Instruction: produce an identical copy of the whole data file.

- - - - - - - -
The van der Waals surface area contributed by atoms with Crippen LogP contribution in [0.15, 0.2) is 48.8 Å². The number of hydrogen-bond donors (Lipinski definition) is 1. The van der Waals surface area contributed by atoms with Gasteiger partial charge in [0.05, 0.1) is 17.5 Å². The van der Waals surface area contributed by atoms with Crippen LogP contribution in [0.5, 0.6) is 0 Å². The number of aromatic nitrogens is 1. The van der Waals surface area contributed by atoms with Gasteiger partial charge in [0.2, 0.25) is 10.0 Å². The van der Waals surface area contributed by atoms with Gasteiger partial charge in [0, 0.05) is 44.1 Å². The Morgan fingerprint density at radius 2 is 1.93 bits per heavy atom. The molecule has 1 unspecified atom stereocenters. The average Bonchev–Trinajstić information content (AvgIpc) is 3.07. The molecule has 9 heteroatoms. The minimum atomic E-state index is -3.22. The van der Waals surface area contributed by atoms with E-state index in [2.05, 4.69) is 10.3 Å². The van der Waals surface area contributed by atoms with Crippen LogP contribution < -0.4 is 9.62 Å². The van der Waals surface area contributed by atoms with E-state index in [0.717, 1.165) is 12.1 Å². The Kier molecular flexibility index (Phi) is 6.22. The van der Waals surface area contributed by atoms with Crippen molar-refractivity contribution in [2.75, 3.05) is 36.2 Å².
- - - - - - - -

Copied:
The van der Waals surface area contributed by atoms with Crippen LogP contribution in [0.15, 0.2) is 48.8 Å². The number of hydrogen-bond donors (Lipinski definition) is 1. The van der Waals surface area contributed by atoms with Gasteiger partial charge in [0.05, 0.1) is 17.5 Å². The van der Waals surface area contributed by atoms with Crippen LogP contribution in [0.5, 0.6) is 0 Å². The number of aromatic nitrogens is 1. The van der Waals surface area contributed by atoms with Gasteiger partial charge in [0.2, 0.25) is 10.0 Å². The van der Waals surface area contributed by atoms with Gasteiger partial charge in [0, 0.05) is 44.1 Å². The Morgan fingerprint density at radius 2 is 1.93 bits per heavy atom. The molecule has 1 unspecified atom stereocenters. The average Bonchev–Trinajstić information content (AvgIpc) is 3.07. The molecule has 9 heteroatoms. The minimum atomic E-state index is -3.22. The van der Waals surface area contributed by atoms with E-state index in [2.05, 4.69) is 10.3 Å². The van der Waals surface area contributed by atoms with Crippen LogP contribution < -0.4 is 9.62 Å². The van der Waals surface area contributed by atoms with E-state index in [0.717, 1.165) is 12.1 Å². The Kier molecular flexibility index (Phi) is 6.22. The van der Waals surface area contributed by atoms with Crippen molar-refractivity contribution in [2.75, 3.05) is 36.2 Å².